Fri. Sep 22nd, 2023

Scrolling through Twitter a couple of weeks ago, I came across a clip of rightwing commentator Tucker Carlson interviewing a face I never thought I’d see on his platform: Ice Cube.

As in Fuck Tha Police Ice Cube.

“What planet am I on right now?” I found myself thinking.

In a two-part segment, Ice Cube and Carlson commiserated about cancel culture and cast doubt on the safety of the Covid vaccine. “It was six months, kind of a rush job and I didn’t feel safe,” Ice Cube said about his widely-publicized resistance to the Covid shot. He also claimed that he’s been banned from appearing on the talkshows The View and Oprah because he is too much of an “independent thinker”.

It seems Ice Cube has become quite the conservative media darling lately, sitting down with not just Carlson, but Joe Rogan and Piers Morgan as well. He’s joining a long list of rappers – Kanye West, Da Baby, Kodak Black, Lil Pump – who have all put themselves in dangerous proximity to conservative politicians even as rightwing populism threatens to destroy their communities.

Kanye campaigned for Trump, and both Lil Wayne and Kodak Black publicly supported the former president after being pardoned by him on his last day in office. In 2020, Trump even brought a supportive Lil Pump out to a Michigan rally (where Trump introduced him as “Lil Pimp”), while Da Baby was also very vocal about supporting Trump’s second bid last year.

We can try to excuse this behavior or dress it up as “opening a dialogue” or “crossing the aisle” as much as we like, but that is not what this is about. So what do these rappers have in common with rightwingers who wouldn’t otherwise touch them with a 10ft pole?

Shared values.

In discussions about money, gender identity, public health and a variety of social issues, rappers and rightwingers have a lot more in common than you’d immediately think. Many people from both groups share hypermasculinity, conservative Christian values, and a distrust of social institutions (justified or not); and on this common ground sits a messy and dangerous alliance full of people who ordinarily would hate each other, but have come together to make vulnerable people their enemy.

Ice Cube, for example, is a well-documented anti-vaxxer, and has expressed bigoted views on gender identity, as have many of his colleagues like Da Baby, Boosie and others.

And when it comes down to the raw cents and dollars, modern-day wealth solidarity between mainly Black rappers and powerful conservatives isn’t entirely surprising. Ownership in hip-hop is whiter than ever and the nature of the music itself has become increasingly capitalistic. Rap is no longer the embodiment of African American resistance it once was. Now, it’s a hyper-commercialized cultural assembly line that’s somehow been re-designed to glorify the very issues it once pushed so hard against.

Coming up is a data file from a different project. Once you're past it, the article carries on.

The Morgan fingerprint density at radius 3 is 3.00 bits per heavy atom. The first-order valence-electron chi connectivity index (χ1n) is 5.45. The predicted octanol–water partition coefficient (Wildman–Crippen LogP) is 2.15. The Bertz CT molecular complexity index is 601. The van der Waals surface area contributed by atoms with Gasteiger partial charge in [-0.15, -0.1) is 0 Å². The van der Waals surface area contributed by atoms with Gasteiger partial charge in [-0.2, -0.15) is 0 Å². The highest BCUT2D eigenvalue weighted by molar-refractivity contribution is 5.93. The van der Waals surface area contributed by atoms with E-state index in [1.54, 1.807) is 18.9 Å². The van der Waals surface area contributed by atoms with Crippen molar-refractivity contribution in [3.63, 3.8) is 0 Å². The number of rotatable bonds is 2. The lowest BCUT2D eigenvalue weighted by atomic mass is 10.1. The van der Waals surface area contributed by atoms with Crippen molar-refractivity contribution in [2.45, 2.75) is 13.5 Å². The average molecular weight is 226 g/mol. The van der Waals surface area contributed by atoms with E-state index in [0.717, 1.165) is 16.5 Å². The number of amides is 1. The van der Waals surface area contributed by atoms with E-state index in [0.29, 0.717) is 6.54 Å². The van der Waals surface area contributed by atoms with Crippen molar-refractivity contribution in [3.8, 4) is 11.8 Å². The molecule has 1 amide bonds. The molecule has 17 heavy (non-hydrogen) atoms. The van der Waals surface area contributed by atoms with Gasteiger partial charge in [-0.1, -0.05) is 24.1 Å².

That’s why society’s current obsession with Black billionaires and one-percenters as “success stories” constantly falls so flat. The notion of building individual wealth as a means of collective liberation is as sinister as it is stupid. We know that Black wealth hoarding can’t save us and that recreating the violent architecture of capitalism – but with Black people in the positions of power, of course – does nothing for the plight of everyday African Americans. Still, hip-hop legends like Jay-Z continue to peddle this demented lie because that is the very function of capitalism: keep the poorest in society busy providing cheap labor while they chase an impossible dream.

Then there’s the pseudo-intellectual bunch, who mask their self-serving motivations as elevated political awareness. Say what you want about Democrats and what they have or haven’t done for Black people in America, but Kanye West campaigning for Trump wasn’t some stroke of genius – it was one of the most self-hating and objectively stupid moves that a person in his position could have made back in 2016. But Kanye’s thirst for relevance, combined with a pathological desire to be contrarian and his new hyper-religious bent, made him the perfect kind of Trump-loving troll.

As many rappers gain inordinate wealth and power, they’re increasingly exposed to the ways that all of that can also be a gateway to political influence and social dominance. These men don’t want a better America for Black people, they want one where their worldviews are advanced, regardless of which enemies they have to sleep with in order to make that happen.

And while Black voters obviously don’t owe loyalty to any one political party, some rappers do function as community leaders in many ways, and they always have: that’s why their allegiance to the right needs to be called out now. The custodians of rap as an art form have a duty to be responsible with their platforms. And when I say responsible, I’m not talking about respectability politics and pearl-clutching about raunchy lyrics. I’m talking about the stuff that materially affects Black people’s lived experience, like what kind of politics to adopt, and why.

What’s perhaps most fascinating about all this is the fact that many rappers are willing to align themselves with white supremacists not in spite of their marginalization, but because of it. I don’t blame Black people – burned by decades of generational disenfranchisement and then walloped over the head with the illusion of meritocracy – for trying to keep their place at the top no matter who they have to play nice with.

But romancing fearmongering xenophobes isn’t keeping us at the top, it’s digging a pitiful hole to the bottom, a new low from which Black people as a community will not recover if we don’t put a stop to it now.

#Black #rappers #aligning #Tayo #Bero

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